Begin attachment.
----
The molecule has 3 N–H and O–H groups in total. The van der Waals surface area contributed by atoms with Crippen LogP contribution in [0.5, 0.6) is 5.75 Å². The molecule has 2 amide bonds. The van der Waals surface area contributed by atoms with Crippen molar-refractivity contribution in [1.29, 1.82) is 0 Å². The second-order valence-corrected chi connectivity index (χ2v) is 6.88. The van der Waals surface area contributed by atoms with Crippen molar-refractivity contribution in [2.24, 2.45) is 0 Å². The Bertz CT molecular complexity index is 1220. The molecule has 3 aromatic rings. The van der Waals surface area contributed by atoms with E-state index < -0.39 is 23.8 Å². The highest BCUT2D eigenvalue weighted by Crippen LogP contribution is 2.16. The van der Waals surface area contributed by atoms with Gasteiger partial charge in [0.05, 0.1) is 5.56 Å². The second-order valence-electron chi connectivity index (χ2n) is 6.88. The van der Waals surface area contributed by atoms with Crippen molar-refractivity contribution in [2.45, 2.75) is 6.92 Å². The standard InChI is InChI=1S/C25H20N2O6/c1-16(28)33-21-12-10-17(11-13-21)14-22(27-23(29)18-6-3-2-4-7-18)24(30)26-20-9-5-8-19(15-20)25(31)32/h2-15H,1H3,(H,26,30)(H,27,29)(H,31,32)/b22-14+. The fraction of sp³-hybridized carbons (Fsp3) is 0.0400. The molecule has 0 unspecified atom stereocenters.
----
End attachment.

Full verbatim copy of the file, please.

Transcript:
The molecule has 3 N–H and O–H groups in total. The van der Waals surface area contributed by atoms with Crippen LogP contribution in [0.5, 0.6) is 5.75 Å². The molecule has 2 amide bonds. The van der Waals surface area contributed by atoms with Crippen molar-refractivity contribution in [1.29, 1.82) is 0 Å². The second-order valence-corrected chi connectivity index (χ2v) is 6.88. The van der Waals surface area contributed by atoms with Crippen molar-refractivity contribution in [2.24, 2.45) is 0 Å². The Bertz CT molecular complexity index is 1220. The molecule has 3 aromatic rings. The van der Waals surface area contributed by atoms with E-state index < -0.39 is 23.8 Å². The highest BCUT2D eigenvalue weighted by Crippen LogP contribution is 2.16. The van der Waals surface area contributed by atoms with Gasteiger partial charge in [0.05, 0.1) is 5.56 Å². The second-order valence-electron chi connectivity index (χ2n) is 6.88. The van der Waals surface area contributed by atoms with Crippen molar-refractivity contribution in [2.45, 2.75) is 6.92 Å². The standard InChI is InChI=1S/C25H20N2O6/c1-16(28)33-21-12-10-17(11-13-21)14-22(27-23(29)18-6-3-2-4-7-18)24(30)26-20-9-5-8-19(15-20)25(31)32/h2-15H,1H3,(H,26,30)(H,27,29)(H,31,32)/b22-14+. The fraction of sp³-hybridized carbons (Fsp3) is 0.0400. The molecule has 0 unspecified atom stereocenters.